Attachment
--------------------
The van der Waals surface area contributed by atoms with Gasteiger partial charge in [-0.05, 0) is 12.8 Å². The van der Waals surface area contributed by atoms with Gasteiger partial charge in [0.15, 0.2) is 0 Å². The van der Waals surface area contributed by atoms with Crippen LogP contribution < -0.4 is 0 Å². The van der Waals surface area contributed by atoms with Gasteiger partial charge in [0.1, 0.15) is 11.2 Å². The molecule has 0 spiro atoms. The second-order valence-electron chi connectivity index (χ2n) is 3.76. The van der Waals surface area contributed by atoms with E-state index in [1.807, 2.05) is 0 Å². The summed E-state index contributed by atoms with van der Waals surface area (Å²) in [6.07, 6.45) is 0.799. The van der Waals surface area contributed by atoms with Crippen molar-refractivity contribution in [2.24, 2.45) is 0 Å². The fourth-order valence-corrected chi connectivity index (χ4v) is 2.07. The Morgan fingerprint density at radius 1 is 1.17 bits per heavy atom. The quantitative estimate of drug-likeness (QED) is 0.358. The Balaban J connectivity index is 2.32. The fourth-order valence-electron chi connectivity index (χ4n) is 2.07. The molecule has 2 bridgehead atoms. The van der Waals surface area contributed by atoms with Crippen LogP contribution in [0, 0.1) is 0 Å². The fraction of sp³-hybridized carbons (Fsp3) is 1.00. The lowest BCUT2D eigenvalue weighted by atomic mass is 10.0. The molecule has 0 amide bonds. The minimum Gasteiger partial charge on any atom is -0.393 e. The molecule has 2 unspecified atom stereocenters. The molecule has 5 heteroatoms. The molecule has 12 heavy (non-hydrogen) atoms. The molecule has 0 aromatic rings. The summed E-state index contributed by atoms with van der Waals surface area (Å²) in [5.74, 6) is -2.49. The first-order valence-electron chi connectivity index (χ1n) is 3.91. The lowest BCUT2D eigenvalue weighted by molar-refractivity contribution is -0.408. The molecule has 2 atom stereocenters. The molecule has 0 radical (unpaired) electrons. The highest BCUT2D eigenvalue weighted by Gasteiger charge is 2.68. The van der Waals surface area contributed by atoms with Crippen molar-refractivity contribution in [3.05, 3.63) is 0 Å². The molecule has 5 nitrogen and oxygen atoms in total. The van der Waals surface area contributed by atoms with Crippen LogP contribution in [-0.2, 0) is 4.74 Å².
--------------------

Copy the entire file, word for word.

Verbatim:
The van der Waals surface area contributed by atoms with Gasteiger partial charge in [-0.05, 0) is 12.8 Å². The van der Waals surface area contributed by atoms with Gasteiger partial charge in [0.15, 0.2) is 0 Å². The van der Waals surface area contributed by atoms with Crippen LogP contribution < -0.4 is 0 Å². The van der Waals surface area contributed by atoms with Gasteiger partial charge in [0.1, 0.15) is 11.2 Å². The molecule has 0 spiro atoms. The second-order valence-electron chi connectivity index (χ2n) is 3.76. The van der Waals surface area contributed by atoms with E-state index in [1.807, 2.05) is 0 Å². The summed E-state index contributed by atoms with van der Waals surface area (Å²) in [6.07, 6.45) is 0.799. The van der Waals surface area contributed by atoms with Crippen molar-refractivity contribution in [2.24, 2.45) is 0 Å². The fourth-order valence-corrected chi connectivity index (χ4v) is 2.07. The Morgan fingerprint density at radius 1 is 1.17 bits per heavy atom. The quantitative estimate of drug-likeness (QED) is 0.358. The Balaban J connectivity index is 2.32. The fourth-order valence-electron chi connectivity index (χ4n) is 2.07. The molecule has 2 bridgehead atoms. The van der Waals surface area contributed by atoms with Crippen LogP contribution in [0, 0.1) is 0 Å². The fraction of sp³-hybridized carbons (Fsp3) is 1.00. The lowest BCUT2D eigenvalue weighted by atomic mass is 10.0. The molecule has 0 amide bonds. The minimum Gasteiger partial charge on any atom is -0.393 e. The molecule has 2 unspecified atom stereocenters. The molecule has 5 heteroatoms. The molecule has 12 heavy (non-hydrogen) atoms. The molecule has 0 aromatic rings. The summed E-state index contributed by atoms with van der Waals surface area (Å²) in [5.74, 6) is -2.49. The first-order valence-electron chi connectivity index (χ1n) is 3.91. The lowest BCUT2D eigenvalue weighted by molar-refractivity contribution is -0.408. The molecule has 2 atom stereocenters. The molecule has 0 radical (unpaired) electrons. The highest BCUT2D eigenvalue weighted by Gasteiger charge is 2.68. The van der Waals surface area contributed by atoms with Crippen molar-refractivity contribution in [3.05, 3.63) is 0 Å². The molecule has 5 nitrogen and oxygen atoms in total. The van der Waals surface area contributed by atoms with Crippen LogP contribution in [-0.2, 0) is 4.74 Å².